Patients with diagnosed gastric cancer control pain primarily due to internal factors (M = 16.34, SD = 4.93), least frequently by random events (M = 15.33, SD = 3.96), although the values of all dimensions are similar (Table 1).
Table 1

BPCQ results for patients with gastric cancer

BPCQ dimension

Mean (M)

Standard deviation (SD)

Internal factors

16.34

4.93

Impact of physicians

16.05

4.14

Random events

15.33

3.96

Pain control, mostly within internal factors, was the domain of men (M = 16.96, SD = 4.87). Women obtained the highest value in the impact of doctors (M = 15.87, SD = 4.51), but these differences proved to be statistically insignificant (p > 0.05). The age of patients positively correlated with locating pain control in random events (r = 0.246)—older patients attributed a greater role to this dimension.

Patients with primary/vocational education most often control pain through the impact of physicians (M = 16.97, SD = 4.39), and patients with secondary and higher education attribute the greatest role to internal factors (M = 16.09, SD = 5.08, respectively for people with secondary education and M = 17.52, SD = 4.52 for people with higher education). A similar relationship was observed depending on the occupational status of patients; working people (M = 17.08, SD = 4.83) attribute a greater role to internal factors than pensioners (M = 15.81, SD = 5.07). In both cases, however, these differences are not statistically significant (p > 0.05). Similarly, there were no significant differences depending on the place of residence of the patients (a city of up to 100,000 residents and a city of over 100,000 residents) (p > 0.05).

Patients with higher income (over PLN 1500 per person in a household) achieved a much higher score in internal factors than patients with income below PLN 1500 per person in a household, but the statistically significant difference covers only the dimension of random events (p = 0.035). The mean value of the severity of location of pain control in random events was lower in the group of people with higher income (M = 14.44, SD = 4.02) compared with the group with income below PLN 1500 per person in a household (M = 16.17, SD = 3.75).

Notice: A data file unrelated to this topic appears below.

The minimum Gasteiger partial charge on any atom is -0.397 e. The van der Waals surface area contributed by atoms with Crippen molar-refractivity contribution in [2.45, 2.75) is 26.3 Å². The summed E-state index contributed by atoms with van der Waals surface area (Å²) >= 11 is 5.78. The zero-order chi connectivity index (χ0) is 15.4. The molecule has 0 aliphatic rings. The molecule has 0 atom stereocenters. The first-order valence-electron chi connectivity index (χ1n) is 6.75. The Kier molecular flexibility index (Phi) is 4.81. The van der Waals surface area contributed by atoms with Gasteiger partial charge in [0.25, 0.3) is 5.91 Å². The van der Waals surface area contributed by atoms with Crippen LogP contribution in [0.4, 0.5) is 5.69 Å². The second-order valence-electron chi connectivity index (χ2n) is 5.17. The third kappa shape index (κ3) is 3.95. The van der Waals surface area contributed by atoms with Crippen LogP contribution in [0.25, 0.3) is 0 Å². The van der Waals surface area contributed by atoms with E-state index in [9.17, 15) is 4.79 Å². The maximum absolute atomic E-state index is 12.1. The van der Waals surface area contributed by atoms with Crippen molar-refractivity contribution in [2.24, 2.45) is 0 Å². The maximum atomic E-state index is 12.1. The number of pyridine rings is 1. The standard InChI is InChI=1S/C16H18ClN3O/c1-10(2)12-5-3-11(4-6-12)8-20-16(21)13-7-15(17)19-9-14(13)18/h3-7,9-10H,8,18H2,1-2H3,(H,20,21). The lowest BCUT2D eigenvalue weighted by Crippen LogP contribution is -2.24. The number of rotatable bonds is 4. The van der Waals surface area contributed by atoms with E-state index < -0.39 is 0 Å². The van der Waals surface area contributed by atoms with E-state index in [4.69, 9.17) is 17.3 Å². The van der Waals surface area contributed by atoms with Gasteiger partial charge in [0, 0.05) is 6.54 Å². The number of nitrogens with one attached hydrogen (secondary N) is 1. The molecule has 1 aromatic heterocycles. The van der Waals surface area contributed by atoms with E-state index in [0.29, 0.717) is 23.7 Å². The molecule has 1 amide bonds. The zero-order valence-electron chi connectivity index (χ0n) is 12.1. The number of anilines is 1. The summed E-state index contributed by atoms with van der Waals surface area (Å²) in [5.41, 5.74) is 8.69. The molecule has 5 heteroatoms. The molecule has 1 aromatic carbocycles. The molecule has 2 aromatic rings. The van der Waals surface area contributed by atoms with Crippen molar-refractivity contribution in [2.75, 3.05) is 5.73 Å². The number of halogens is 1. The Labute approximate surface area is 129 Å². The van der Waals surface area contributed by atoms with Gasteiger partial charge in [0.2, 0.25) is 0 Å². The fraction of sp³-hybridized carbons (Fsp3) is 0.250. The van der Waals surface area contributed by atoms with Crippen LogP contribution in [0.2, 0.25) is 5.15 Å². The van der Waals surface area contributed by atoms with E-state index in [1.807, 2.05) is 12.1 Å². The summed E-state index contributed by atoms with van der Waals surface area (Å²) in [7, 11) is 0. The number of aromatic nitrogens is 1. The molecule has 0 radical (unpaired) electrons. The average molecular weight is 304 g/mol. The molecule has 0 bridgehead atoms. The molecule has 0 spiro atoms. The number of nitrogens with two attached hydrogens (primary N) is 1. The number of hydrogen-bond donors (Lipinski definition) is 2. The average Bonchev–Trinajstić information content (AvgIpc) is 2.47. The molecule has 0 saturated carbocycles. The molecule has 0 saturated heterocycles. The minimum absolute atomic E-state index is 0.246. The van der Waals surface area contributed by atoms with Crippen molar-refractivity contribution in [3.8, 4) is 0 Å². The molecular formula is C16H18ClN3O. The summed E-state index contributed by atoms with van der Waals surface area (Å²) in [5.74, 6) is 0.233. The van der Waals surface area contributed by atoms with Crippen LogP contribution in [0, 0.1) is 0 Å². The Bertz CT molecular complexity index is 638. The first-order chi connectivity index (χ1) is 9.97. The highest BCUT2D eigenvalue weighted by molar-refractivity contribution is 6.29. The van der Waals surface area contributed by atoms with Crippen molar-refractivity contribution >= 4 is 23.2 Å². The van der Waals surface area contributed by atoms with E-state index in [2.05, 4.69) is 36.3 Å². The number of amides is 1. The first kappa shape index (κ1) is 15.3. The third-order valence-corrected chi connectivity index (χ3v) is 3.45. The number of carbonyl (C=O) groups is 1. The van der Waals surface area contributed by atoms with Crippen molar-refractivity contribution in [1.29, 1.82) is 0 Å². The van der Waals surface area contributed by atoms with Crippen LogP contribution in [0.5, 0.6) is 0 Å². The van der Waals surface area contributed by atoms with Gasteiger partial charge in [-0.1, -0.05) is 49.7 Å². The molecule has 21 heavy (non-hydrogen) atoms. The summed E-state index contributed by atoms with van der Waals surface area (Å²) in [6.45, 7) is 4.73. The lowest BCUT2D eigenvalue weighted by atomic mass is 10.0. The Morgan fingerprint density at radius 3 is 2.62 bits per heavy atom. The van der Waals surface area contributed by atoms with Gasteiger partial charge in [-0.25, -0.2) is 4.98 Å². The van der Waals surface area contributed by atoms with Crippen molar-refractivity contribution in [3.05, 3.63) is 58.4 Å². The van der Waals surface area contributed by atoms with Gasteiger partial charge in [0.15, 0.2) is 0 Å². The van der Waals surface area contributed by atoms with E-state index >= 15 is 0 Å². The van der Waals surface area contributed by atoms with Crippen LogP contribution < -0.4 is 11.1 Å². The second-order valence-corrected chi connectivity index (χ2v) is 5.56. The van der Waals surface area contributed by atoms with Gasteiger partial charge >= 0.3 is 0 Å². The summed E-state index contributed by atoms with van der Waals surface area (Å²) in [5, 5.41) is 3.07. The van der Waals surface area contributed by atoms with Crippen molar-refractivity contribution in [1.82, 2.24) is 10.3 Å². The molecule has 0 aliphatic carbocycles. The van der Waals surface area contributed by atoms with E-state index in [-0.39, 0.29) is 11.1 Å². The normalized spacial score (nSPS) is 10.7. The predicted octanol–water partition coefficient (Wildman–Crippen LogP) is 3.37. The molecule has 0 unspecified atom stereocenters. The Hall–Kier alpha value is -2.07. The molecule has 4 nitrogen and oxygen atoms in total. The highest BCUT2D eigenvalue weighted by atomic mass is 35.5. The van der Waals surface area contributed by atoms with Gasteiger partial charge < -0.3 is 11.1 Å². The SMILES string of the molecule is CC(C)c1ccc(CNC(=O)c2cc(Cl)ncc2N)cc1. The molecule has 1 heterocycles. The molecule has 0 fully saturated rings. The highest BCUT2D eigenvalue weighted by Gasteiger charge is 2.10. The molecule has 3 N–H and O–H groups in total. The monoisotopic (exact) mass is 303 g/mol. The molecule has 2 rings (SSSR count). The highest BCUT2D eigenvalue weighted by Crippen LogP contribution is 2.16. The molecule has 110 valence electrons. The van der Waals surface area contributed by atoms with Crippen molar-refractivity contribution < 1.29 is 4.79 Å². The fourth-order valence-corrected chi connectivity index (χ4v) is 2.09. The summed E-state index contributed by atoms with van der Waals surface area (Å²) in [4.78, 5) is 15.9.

Internal pain control was assessed considerably higher by people who underwent chemotherapy in the last year (M = 17.44, SD = 4.87) compared with people who did not receive chemotherapeutic treatment (M = 15.3, SD = 4.81) (p = 0.037).

Strategies for Coping with Pain

Patients with gastric cancer usually cope with pain through praying/hoping (M = 22.19, SD = 9.36) and declaring coping (M = 21.08, SD = 7.93). The lowest-rated strategies were reevaluation of pain sensations (M = 12.65, SD = 7.98) and catastrophizing (M = 15.04, SD = 7.68) (Table 2).
Table 2

CSQ results for patients with gastric cancer

CSQ dimension

Mean (M)

Standard deviation (SD)

Distraction

19.94

7.99

Revaluation of pain sensations

12.65

7.98

Catastrophizing

15.04

7.68

Ignoring sensations

15.65

8.46

Praying/hoping

22.19

9.36

Declaring coping

21.08

7.93

Increased behavioral activity

20.22

7.64

The strategy of pain control most often declared by women was praying/hoping, and in men, it was declaring coping. These differences are not statistically significant (p > 0.05). A statistically significant negative correlation was found between the age of the patients and the reevaluation of pain sensations (r = − 0.245). Younger people more often chose a strategy for reevaluation of pain sensations than older people did.

Although praying/hoping was the most frequently chosen strategy by each group, divided into education (primary/vocational, secondary, higher), people with primary education obtained the highest score in this dimension (for primary/vocational education M = 23.42, SD = 9.82; for secondary education M = 20.82, SD = 9.33; and for higher education M = 22.37, SD = 8.95). However, these differences are not statistically significant (p > 0.05). The chosen strategy of coping with pain does not depend on the place of residence (p > 0.05).

People with higher income (over PLN 1500 per person in a household) achieved slightly lower results for the praying/hoping or catastrophizing dimension than persons with income below PLN 1500 per person in a household. People with higher income, however, had higher scores for the dimensions of declaring coping or increased behavioral activity, however, these differences are not statistically significant (p > 0.05).

A statistically significant difference was obtained in the scope of reevaluation of pain sensations depending on the professional status of the patients. The mean value obtained in the group of pensioners (M = 10.10, SD = 7.39) was statistically significantly lower than the mean value obtained in the working group (M = 15.28, SD = 8.12) (p = 0.003). Working people also obtained significantly higher scores in the dimensions of declaring coping and increased behavioral activity, but they were not statistically significant (p > 0.05).

Chemotherapy treatment did not significantly affect the results obtained by the patients (p > 0.05).

Acceptance of Illness